More than 120 health workers have died of Ebola across west Africa, the World Health Organisation has said, claiming that the epidemic had affected an "unprecedented number of medical staff".
In a statement on Monday, the WHO said more than 240 healthcare workers working in Guinea, Liberia, Nigeria, and Sierra Leone had developed the disease with "more than 120" succumbing to the epidemic.
The announcement came as Japan said it was ready to provide a Japanese-developed anti-influenza drug as a potential treatment to fight Ebola.
Yoshihide Suga, the chief cabinet secretary, said on Monday that Tokyo could offer the tablet favipiravir any time at the request of the WHO.
In case of an emergency, Japan could respond to individual requests before any further decision by the WHO, he said.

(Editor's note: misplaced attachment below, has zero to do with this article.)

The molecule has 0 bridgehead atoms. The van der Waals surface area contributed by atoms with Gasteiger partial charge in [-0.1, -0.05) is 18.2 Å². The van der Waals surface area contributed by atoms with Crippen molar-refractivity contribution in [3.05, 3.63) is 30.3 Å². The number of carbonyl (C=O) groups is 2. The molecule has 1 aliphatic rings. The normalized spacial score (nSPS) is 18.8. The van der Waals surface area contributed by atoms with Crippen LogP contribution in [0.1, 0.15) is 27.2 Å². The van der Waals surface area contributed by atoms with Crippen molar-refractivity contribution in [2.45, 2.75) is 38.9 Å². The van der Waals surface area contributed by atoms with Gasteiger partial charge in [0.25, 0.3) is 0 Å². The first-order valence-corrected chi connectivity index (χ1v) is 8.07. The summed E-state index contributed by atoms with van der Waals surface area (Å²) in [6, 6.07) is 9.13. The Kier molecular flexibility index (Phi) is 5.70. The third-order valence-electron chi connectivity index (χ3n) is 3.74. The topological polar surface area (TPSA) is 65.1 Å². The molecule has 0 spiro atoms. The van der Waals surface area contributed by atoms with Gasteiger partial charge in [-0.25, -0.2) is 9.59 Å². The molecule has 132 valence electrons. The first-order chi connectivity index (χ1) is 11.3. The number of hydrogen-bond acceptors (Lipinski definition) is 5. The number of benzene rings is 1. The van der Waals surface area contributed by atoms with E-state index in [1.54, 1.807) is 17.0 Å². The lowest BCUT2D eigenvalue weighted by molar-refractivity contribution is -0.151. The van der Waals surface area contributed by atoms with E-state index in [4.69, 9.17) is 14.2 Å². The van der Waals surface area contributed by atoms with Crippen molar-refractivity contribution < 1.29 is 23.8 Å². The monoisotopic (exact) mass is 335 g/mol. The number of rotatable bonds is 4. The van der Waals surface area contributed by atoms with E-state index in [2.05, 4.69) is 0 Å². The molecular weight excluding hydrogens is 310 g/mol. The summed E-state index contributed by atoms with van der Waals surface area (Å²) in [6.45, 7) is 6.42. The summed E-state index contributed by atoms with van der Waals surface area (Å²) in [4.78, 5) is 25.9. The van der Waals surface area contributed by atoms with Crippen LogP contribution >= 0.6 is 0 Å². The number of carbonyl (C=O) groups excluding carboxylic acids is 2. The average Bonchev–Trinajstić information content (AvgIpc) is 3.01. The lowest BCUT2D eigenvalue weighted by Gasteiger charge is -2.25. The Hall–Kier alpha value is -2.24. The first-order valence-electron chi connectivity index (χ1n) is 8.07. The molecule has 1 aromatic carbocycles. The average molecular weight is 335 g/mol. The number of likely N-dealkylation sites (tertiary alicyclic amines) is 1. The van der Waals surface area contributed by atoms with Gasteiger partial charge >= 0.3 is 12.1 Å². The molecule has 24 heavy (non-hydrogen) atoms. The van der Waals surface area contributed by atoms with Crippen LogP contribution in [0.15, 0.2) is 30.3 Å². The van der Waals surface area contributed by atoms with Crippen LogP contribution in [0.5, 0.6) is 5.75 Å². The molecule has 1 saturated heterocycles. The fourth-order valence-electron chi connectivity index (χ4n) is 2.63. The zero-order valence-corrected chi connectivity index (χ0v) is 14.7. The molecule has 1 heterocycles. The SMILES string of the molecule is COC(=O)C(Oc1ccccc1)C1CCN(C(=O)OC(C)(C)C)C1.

The WHO said earlier this month that it was ethical to use untested drugs on Ebola patients given the magnitude of the outbreak.
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The drug was approved by the Japanese health ministry in March to treat cases of influenza.
The company behind the drug, Fujifilm, is talking to the US food and drug administration on clinical testing of the drug in treating Ebola.
The company has favipiravir stock for more than 20,000 patients, Aoki said.
A company spokesman said Ebola and influenza viruses were the same type and theoretically similar effects could be expected on Ebola.
Several drugs are being developed for Ebola, but they are still in early stages and there is no proven treatment or vaccine for the highly fatal disease.
Ebola has killed more than 1,400 people in West Africa in the latest outbreak.